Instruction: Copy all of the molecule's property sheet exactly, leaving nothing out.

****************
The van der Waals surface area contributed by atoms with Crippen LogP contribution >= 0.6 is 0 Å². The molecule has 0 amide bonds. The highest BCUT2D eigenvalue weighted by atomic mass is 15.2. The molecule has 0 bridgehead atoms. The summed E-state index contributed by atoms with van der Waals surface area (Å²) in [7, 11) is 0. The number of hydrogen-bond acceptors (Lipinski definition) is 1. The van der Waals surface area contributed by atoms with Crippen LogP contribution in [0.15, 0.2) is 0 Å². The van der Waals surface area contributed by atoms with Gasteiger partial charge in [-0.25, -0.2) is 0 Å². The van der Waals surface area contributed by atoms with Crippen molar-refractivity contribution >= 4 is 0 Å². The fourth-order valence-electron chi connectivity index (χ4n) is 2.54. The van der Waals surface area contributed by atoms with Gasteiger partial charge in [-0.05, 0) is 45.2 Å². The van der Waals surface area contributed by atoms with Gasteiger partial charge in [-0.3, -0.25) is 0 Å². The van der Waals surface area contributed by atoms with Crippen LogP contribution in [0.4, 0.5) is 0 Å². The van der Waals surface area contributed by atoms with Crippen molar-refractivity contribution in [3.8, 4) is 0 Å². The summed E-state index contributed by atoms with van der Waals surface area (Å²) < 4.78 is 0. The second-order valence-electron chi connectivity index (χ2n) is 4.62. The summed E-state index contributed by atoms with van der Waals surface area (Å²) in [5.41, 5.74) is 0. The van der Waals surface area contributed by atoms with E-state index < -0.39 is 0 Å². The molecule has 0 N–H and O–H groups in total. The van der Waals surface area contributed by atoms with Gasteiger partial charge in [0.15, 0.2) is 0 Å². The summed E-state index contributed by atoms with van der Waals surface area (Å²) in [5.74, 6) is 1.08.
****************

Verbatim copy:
The van der Waals surface area contributed by atoms with Crippen LogP contribution >= 0.6 is 0 Å². The molecule has 0 amide bonds. The highest BCUT2D eigenvalue weighted by atomic mass is 15.2. The molecule has 0 bridgehead atoms. The summed E-state index contributed by atoms with van der Waals surface area (Å²) in [7, 11) is 0. The number of hydrogen-bond acceptors (Lipinski definition) is 1. The van der Waals surface area contributed by atoms with Crippen LogP contribution in [0.15, 0.2) is 0 Å². The van der Waals surface area contributed by atoms with Gasteiger partial charge in [-0.25, -0.2) is 0 Å². The van der Waals surface area contributed by atoms with Crippen molar-refractivity contribution >= 4 is 0 Å². The fourth-order valence-electron chi connectivity index (χ4n) is 2.54. The van der Waals surface area contributed by atoms with Gasteiger partial charge in [-0.05, 0) is 45.2 Å². The van der Waals surface area contributed by atoms with Gasteiger partial charge in [-0.3, -0.25) is 0 Å². The van der Waals surface area contributed by atoms with Crippen LogP contribution in [0.4, 0.5) is 0 Å². The van der Waals surface area contributed by atoms with Crippen molar-refractivity contribution in [3.8, 4) is 0 Å². The summed E-state index contributed by atoms with van der Waals surface area (Å²) < 4.78 is 0. The second-order valence-electron chi connectivity index (χ2n) is 4.62. The summed E-state index contributed by atoms with van der Waals surface area (Å²) in [5.41, 5.74) is 0. The van der Waals surface area contributed by atoms with E-state index < -0.39 is 0 Å². The molecule has 0 N–H and O–H groups in total. The van der Waals surface area contributed by atoms with Gasteiger partial charge in [0.15, 0.2) is 0 Å². The summed E-state index contributed by atoms with van der Waals surface area (Å²) in [5.74, 6) is 1.08.